Typically, in Canada, crime prevention efforts defer to enforcement institutions, such as the public sector police forces that are associated with and commissioned by the three levels of government (municipal, provincial and federal). The role of these police forces is to protect law abiding citizens from criminals and punishing crime when it arises, as opposed to prevent crime and address the roots causes and risks factors that are causing criminal behaviours in the first place. Pre-colonization, the Anishinaabe people (a group of culturally related Indigenous peoples residing in what are now called Canada and the United States) provided security to their communities through clans that formed the governance structure for meeting the communities’ social, economic and political needs. The Indian Act, the residential schools system, the Child and Family Services Act and other colonizing practices and legislated policies, have effectively dismantled traditional structures, such as security and the family, within Indigenous communities. Police forces – perceived as part of the state’s colonizing apparatus - are feared, distrusted and disliked by many Indigenous communities. Police remain in reactive roles, where they are expected to punish criminality, without meaningful training or tools to understand Indigenous cultural traditions, and thus failing to create the bonds of trust needed with what are believed to be highly criminal communities. Community members often express contradictory views about police forces. Some feel there is a need for increased policing, in the hope that it will reduce crime, including street gang activity, the drug trade and sex tourism. But many also express profound fear and distrust of the police. A study in the Dufferin neighbourhood in North Winnipeg showed that for most residents, the police are an awkward presence within the community, as residents do no not trust police officers to deliver the services that the community is expecting of them.
The homicides that plague the city of Winnipeg, earned it the nickname ‘Murderpeg’. The high rates of violent crime are primarily a North End and inner-city phenomenon in Winnipeg, where most of the population is Indigenous. Violent crimes increased by 18% over the last 5 years in Winnipeg and property crimes have increased by 44% over the same period of time. Moreover, the Winnipeg Police Service receives over 6,500 missing people reports each year. The main response to the rise in crime has been an increase in policing and incarceration; while incarceration rates are going down all across Canada, this is not the case in Manitoba where 70% of the province’s prison population are Indigenous. Societal, community, relationship-based and individual risk factors for crime affecting Indigenous communities are concentrated in Winnipeg, home to the largest urban Indigenous population in Canada. There, the legacy of colonization has resulted in high levels of poverty and food insecurity within Indigenous communities. James states than in the communities that he serves, it is easier to buy a crack pipe at a corner store than it is to buy an apple. The neighbourhood also has a high rate of unemployment, and one in three community members drop out of school before grade 9, leaving huge swaths of young individuals wholly disconnected from the labour market.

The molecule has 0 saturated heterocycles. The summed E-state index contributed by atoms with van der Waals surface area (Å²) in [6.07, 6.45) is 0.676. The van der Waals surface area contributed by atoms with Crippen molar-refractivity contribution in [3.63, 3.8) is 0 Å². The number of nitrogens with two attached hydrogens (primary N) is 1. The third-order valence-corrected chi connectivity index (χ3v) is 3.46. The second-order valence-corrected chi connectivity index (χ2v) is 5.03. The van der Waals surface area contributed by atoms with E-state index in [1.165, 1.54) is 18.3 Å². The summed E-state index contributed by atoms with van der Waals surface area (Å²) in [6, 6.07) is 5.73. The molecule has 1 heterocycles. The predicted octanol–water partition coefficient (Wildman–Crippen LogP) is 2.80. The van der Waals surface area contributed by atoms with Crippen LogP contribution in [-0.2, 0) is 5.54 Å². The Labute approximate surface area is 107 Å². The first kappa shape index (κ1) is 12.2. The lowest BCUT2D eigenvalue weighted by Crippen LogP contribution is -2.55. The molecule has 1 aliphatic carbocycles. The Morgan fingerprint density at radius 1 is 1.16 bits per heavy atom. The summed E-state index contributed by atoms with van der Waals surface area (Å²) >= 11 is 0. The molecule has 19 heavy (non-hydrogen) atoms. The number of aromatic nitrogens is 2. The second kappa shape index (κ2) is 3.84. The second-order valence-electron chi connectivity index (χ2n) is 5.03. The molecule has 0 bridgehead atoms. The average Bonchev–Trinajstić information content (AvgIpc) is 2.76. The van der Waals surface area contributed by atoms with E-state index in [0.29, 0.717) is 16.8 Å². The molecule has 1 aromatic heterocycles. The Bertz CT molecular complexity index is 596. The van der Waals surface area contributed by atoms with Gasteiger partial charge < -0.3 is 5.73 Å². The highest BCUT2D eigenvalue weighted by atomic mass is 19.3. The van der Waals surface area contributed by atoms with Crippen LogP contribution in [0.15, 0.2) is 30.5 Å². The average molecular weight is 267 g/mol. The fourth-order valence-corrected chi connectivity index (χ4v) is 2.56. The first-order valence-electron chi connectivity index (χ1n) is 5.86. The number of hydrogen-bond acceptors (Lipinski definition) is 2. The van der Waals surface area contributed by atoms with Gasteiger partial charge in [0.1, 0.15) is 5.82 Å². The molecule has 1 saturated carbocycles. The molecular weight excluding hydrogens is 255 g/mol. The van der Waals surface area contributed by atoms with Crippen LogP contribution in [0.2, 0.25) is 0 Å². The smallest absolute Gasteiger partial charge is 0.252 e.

In addition, in Canada, there are more Indigenous kids in foster care in 2020 than at the height of residential schools. As of 2020, the Canadian Human Rights Tribunal has issued seven non-compliance orders against the Federal government for discrimination against Indigenous children and families. In 2020, there are more than 10,000 kids in government care in Manitoba, the highest per-capita in Canada and about 90% of these kids are Indigenous. If in the past the police have been used to further the objectives of the government in the assimilation of Indigenous people through the apprehension of children for conscription in residential schools, it continues today in the similar role of supporting child welfare agencies. The continued separation of Indigenous children from their families and the systematic breakdown of family ties have deeply damaged the social fabric required for healthy relationships within Indigenous communities and perpetuates a colonial model where Indigenous children are taken away from their families and considered wards of the state.
Compounding these challenges, Winnipeg has, since 2014, been increasingly affected by the use of methamphetamine. The Addictions Foundation of Manitoba saw an 84% increase in meth-related deaths from 2016 to 2017, going from 19 deaths where meth was a primary or contributing factor in 2016, to 35 such deaths in 2017.